The first sunglasses were invented sometime in 12th century China. They were a crude slab of smoked quartz that was made to block out the light from the sun. The primitive frames were roughly shaped frame to hold them against the user's face. These darkened lenses, made only for the very rich, were not vision-corrected, nor they protect against harmful UV rays, but they provided some relief from having the bright sun constantly shining into user's eyes and were also used to hide emotions from others when speaking with them. This was particularly handy for Chinese judges of that time who had routinely worn smoke-colored quartz lenses allowing them to see emotionally detached from the topic being discussed and to conceal their feelings while questioning the accused.
Around 1430 vision-correcting eyeglasses were darkened and they were introduced into Italy via the Chinese.
In the 18th century James Ayscough began experimenting with tinted lenses in spectacles but not to protect from the sun's rays but to improve vision for those with poor or failing eye sight. He believed that by changing the color of the lenses to a blue/green tint, he could correct specific vision impairments.
The modern-type sunglasses appeared in the 20th century. They became very popular when Hollywood stars began using them to shield their eyes from the bright studio lights. In 1929, Sam Foster, founder of the Foster Grant of Atlantic City , had put sunglasses into mass production in America and was doing a roaring trade through his company. He sold the first pair of Foster Grant sunglasses on the Boardwalk in Atlantic City, NJ in 1929. By 1930, sunglasses could be found in all the range.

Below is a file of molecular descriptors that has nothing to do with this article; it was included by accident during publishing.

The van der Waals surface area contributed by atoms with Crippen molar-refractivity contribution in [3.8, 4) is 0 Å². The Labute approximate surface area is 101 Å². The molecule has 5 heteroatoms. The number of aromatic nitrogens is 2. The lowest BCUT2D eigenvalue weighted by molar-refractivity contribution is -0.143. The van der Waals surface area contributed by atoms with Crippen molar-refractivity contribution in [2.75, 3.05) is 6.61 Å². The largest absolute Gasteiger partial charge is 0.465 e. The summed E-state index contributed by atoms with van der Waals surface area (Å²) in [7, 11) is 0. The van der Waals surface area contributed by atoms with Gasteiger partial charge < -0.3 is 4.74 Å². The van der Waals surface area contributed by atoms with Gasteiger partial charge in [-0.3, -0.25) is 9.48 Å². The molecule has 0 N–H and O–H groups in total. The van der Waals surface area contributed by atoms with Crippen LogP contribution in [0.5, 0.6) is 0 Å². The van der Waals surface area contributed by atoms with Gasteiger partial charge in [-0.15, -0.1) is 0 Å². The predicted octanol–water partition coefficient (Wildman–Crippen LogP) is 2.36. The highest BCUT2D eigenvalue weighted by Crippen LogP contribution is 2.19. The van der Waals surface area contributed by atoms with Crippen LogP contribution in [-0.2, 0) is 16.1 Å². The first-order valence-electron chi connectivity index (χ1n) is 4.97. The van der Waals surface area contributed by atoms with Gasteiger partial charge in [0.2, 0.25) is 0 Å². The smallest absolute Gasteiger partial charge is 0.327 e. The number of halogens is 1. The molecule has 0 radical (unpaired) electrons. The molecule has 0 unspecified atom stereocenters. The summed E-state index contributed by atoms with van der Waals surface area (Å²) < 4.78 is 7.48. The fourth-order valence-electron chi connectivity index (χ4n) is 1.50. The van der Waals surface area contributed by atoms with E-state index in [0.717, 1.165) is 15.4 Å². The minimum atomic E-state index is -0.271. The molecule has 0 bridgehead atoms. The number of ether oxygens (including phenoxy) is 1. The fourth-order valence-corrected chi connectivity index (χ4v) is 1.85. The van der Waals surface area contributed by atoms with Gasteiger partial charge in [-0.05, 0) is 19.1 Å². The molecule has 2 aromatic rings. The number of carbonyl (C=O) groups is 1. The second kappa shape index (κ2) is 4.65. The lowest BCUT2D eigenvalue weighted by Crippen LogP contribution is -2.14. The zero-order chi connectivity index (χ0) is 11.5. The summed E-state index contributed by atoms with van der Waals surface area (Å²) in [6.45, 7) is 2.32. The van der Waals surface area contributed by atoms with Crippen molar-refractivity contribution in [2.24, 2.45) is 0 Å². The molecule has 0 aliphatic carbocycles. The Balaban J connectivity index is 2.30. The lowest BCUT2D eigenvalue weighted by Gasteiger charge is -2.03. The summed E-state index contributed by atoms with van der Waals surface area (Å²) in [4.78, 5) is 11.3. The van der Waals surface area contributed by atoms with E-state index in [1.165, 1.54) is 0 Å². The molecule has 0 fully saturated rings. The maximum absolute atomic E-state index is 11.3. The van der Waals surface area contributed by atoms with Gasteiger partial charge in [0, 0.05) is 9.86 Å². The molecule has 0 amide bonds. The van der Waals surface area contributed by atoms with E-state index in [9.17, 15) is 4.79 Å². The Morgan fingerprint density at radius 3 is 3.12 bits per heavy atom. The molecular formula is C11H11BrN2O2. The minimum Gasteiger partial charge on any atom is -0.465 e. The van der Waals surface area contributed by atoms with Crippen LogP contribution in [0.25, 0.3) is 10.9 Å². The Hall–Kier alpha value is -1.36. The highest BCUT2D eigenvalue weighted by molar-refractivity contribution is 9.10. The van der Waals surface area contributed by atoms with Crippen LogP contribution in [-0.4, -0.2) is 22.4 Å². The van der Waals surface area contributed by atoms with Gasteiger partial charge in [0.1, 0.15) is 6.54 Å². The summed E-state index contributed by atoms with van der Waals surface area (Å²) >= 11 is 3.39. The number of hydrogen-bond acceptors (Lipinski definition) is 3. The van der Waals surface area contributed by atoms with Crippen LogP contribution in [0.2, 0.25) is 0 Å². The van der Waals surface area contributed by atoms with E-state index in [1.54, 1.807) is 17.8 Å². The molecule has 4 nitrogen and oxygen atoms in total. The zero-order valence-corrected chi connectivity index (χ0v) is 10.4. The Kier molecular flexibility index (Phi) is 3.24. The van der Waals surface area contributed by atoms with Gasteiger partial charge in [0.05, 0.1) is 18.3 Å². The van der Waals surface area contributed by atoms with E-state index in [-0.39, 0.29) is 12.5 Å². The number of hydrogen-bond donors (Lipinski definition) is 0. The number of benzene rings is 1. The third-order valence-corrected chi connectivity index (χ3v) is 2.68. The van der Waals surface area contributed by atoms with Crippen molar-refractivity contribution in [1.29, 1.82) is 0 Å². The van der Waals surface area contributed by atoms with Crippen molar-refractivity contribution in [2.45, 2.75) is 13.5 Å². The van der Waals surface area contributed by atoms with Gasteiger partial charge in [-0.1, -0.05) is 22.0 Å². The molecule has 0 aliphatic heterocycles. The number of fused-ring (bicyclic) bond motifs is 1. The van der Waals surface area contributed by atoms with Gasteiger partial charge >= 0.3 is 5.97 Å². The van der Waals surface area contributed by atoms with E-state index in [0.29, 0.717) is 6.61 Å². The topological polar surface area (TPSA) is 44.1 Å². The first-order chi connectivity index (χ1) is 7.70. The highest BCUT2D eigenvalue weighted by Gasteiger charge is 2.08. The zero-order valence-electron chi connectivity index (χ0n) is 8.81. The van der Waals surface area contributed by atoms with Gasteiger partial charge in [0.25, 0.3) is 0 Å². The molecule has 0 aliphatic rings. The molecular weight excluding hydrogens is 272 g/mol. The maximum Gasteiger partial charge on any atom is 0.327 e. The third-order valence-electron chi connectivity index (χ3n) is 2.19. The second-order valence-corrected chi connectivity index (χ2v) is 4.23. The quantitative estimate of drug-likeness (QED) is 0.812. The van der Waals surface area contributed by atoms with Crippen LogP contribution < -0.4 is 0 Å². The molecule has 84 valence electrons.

In the 1930s, the Army Air Corps commissioned the optical firm of Bausch & Lomb to create effective eyeglasses to protect pilots from high altitude glare. Company physicists and opticians perfected a special dark-green tint that absorbed light in the yellow band of the spectrum.
In 1936, Polaroid filters had been invented by Edwin H. Land, founder of the Polaroid Corporation, allowing glasses to protect against harmful UV rays for the first time, and making a desirable item for health aid as well as for reasons of fashion and comfort.
With World War II brewing in 1936, Ray Ban designed anti-glare aviator glasses, using new polarized lens technology created by Edwin H. Land and a year later the public was able to purchase the model that banned the sun's rays as Ray-Ban aviator sunglasses.
A clever 1960s' style advertising campaign by the comb and glass firm of Foster Grant made sunglasses very trendy. During '70s well-known fashion designers and Hollywood stars escalated the sunglass craze with their brand-name lines.